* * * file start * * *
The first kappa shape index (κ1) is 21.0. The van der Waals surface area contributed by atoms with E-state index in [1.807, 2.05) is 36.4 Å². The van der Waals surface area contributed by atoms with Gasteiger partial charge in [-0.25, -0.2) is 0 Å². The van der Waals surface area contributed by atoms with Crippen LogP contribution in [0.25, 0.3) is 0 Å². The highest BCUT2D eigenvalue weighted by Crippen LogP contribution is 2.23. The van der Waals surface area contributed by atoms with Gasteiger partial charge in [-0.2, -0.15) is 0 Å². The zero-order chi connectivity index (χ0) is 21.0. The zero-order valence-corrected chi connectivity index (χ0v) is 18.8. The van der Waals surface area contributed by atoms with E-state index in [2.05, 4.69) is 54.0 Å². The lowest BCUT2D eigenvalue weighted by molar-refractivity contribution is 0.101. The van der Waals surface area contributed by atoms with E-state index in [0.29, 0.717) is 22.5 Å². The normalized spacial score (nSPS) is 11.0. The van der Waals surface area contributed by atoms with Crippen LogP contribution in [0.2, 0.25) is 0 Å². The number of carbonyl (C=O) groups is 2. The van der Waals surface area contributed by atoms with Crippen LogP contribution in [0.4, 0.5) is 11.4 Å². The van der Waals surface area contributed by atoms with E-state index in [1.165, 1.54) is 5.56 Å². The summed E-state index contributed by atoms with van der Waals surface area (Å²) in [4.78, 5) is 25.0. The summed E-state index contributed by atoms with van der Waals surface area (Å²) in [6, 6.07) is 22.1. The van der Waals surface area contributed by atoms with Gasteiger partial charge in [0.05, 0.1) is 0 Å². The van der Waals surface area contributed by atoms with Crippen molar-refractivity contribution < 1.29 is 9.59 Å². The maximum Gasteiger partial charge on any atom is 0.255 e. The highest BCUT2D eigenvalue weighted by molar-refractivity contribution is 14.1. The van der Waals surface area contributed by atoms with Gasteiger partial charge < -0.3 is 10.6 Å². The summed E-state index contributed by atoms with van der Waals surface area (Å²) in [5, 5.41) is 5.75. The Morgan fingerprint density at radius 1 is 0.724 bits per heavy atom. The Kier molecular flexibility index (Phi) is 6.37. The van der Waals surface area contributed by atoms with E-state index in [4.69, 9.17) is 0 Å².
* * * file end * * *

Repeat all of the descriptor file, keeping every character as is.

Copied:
The first kappa shape index (κ1) is 21.0. The van der Waals surface area contributed by atoms with E-state index in [1.807, 2.05) is 36.4 Å². The van der Waals surface area contributed by atoms with Gasteiger partial charge in [-0.25, -0.2) is 0 Å². The van der Waals surface area contributed by atoms with Crippen LogP contribution in [0.25, 0.3) is 0 Å². The highest BCUT2D eigenvalue weighted by Crippen LogP contribution is 2.23. The van der Waals surface area contributed by atoms with Gasteiger partial charge in [-0.2, -0.15) is 0 Å². The zero-order chi connectivity index (χ0) is 21.0. The zero-order valence-corrected chi connectivity index (χ0v) is 18.8. The van der Waals surface area contributed by atoms with E-state index in [2.05, 4.69) is 54.0 Å². The lowest BCUT2D eigenvalue weighted by molar-refractivity contribution is 0.101. The van der Waals surface area contributed by atoms with E-state index in [0.29, 0.717) is 22.5 Å². The normalized spacial score (nSPS) is 11.0. The van der Waals surface area contributed by atoms with Crippen LogP contribution in [0.2, 0.25) is 0 Å². The number of carbonyl (C=O) groups is 2. The van der Waals surface area contributed by atoms with Crippen LogP contribution in [0.4, 0.5) is 11.4 Å². The van der Waals surface area contributed by atoms with E-state index in [1.165, 1.54) is 5.56 Å². The summed E-state index contributed by atoms with van der Waals surface area (Å²) in [4.78, 5) is 25.0. The summed E-state index contributed by atoms with van der Waals surface area (Å²) in [6, 6.07) is 22.1. The van der Waals surface area contributed by atoms with Gasteiger partial charge in [0.05, 0.1) is 0 Å². The van der Waals surface area contributed by atoms with Crippen molar-refractivity contribution < 1.29 is 9.59 Å². The maximum Gasteiger partial charge on any atom is 0.255 e. The highest BCUT2D eigenvalue weighted by molar-refractivity contribution is 14.1. The van der Waals surface area contributed by atoms with Gasteiger partial charge < -0.3 is 10.6 Å². The summed E-state index contributed by atoms with van der Waals surface area (Å²) in [5, 5.41) is 5.75. The Morgan fingerprint density at radius 1 is 0.724 bits per heavy atom. The Kier molecular flexibility index (Phi) is 6.37. The van der Waals surface area contributed by atoms with E-state index in [4.69, 9.17) is 0 Å².